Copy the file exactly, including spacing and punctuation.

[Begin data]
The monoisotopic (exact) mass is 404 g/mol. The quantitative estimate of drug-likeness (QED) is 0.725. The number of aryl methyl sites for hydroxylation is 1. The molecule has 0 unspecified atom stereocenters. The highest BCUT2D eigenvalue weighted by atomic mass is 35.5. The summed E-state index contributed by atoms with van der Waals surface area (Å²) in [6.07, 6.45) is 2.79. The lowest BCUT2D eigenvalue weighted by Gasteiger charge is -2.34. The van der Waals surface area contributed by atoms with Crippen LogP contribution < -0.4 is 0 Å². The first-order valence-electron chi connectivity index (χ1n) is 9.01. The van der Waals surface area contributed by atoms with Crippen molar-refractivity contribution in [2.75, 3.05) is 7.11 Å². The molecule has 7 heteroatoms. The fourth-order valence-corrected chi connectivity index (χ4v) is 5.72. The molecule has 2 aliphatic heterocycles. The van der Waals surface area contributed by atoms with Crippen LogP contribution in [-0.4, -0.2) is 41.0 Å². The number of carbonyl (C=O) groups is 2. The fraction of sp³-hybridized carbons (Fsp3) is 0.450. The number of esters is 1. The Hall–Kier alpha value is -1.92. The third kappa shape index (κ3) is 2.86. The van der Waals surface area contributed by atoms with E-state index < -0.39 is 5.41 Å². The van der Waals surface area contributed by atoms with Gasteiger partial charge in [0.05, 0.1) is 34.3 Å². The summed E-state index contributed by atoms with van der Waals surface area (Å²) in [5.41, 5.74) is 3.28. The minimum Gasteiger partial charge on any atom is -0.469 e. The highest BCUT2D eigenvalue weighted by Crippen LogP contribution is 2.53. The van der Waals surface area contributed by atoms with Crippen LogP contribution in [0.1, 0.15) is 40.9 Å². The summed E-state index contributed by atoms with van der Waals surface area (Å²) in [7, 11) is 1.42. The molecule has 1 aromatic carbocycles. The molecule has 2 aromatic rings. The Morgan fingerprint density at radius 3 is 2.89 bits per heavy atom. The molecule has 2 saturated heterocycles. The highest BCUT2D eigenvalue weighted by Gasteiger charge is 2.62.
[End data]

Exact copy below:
The monoisotopic (exact) mass is 404 g/mol. The quantitative estimate of drug-likeness (QED) is 0.725. The number of aryl methyl sites for hydroxylation is 1. The molecule has 0 unspecified atom stereocenters. The highest BCUT2D eigenvalue weighted by atomic mass is 35.5. The summed E-state index contributed by atoms with van der Waals surface area (Å²) in [6.07, 6.45) is 2.79. The lowest BCUT2D eigenvalue weighted by Gasteiger charge is -2.34. The van der Waals surface area contributed by atoms with Crippen LogP contribution < -0.4 is 0 Å². The first-order valence-electron chi connectivity index (χ1n) is 9.01. The van der Waals surface area contributed by atoms with Crippen molar-refractivity contribution in [2.75, 3.05) is 7.11 Å². The molecule has 7 heteroatoms. The fourth-order valence-corrected chi connectivity index (χ4v) is 5.72. The molecule has 2 aliphatic heterocycles. The van der Waals surface area contributed by atoms with Crippen LogP contribution in [-0.4, -0.2) is 41.0 Å². The number of carbonyl (C=O) groups is 2. The fraction of sp³-hybridized carbons (Fsp3) is 0.450. The number of esters is 1. The Hall–Kier alpha value is -1.92. The third kappa shape index (κ3) is 2.86. The van der Waals surface area contributed by atoms with E-state index < -0.39 is 5.41 Å². The van der Waals surface area contributed by atoms with Gasteiger partial charge in [0.05, 0.1) is 34.3 Å². The summed E-state index contributed by atoms with van der Waals surface area (Å²) in [5.41, 5.74) is 3.28. The minimum Gasteiger partial charge on any atom is -0.469 e. The highest BCUT2D eigenvalue weighted by Crippen LogP contribution is 2.53. The van der Waals surface area contributed by atoms with Crippen LogP contribution in [0.1, 0.15) is 40.9 Å². The summed E-state index contributed by atoms with van der Waals surface area (Å²) in [7, 11) is 1.42. The molecule has 1 aromatic carbocycles. The molecule has 2 aromatic rings. The Morgan fingerprint density at radius 3 is 2.89 bits per heavy atom. The molecule has 2 saturated heterocycles. The highest BCUT2D eigenvalue weighted by Gasteiger charge is 2.62.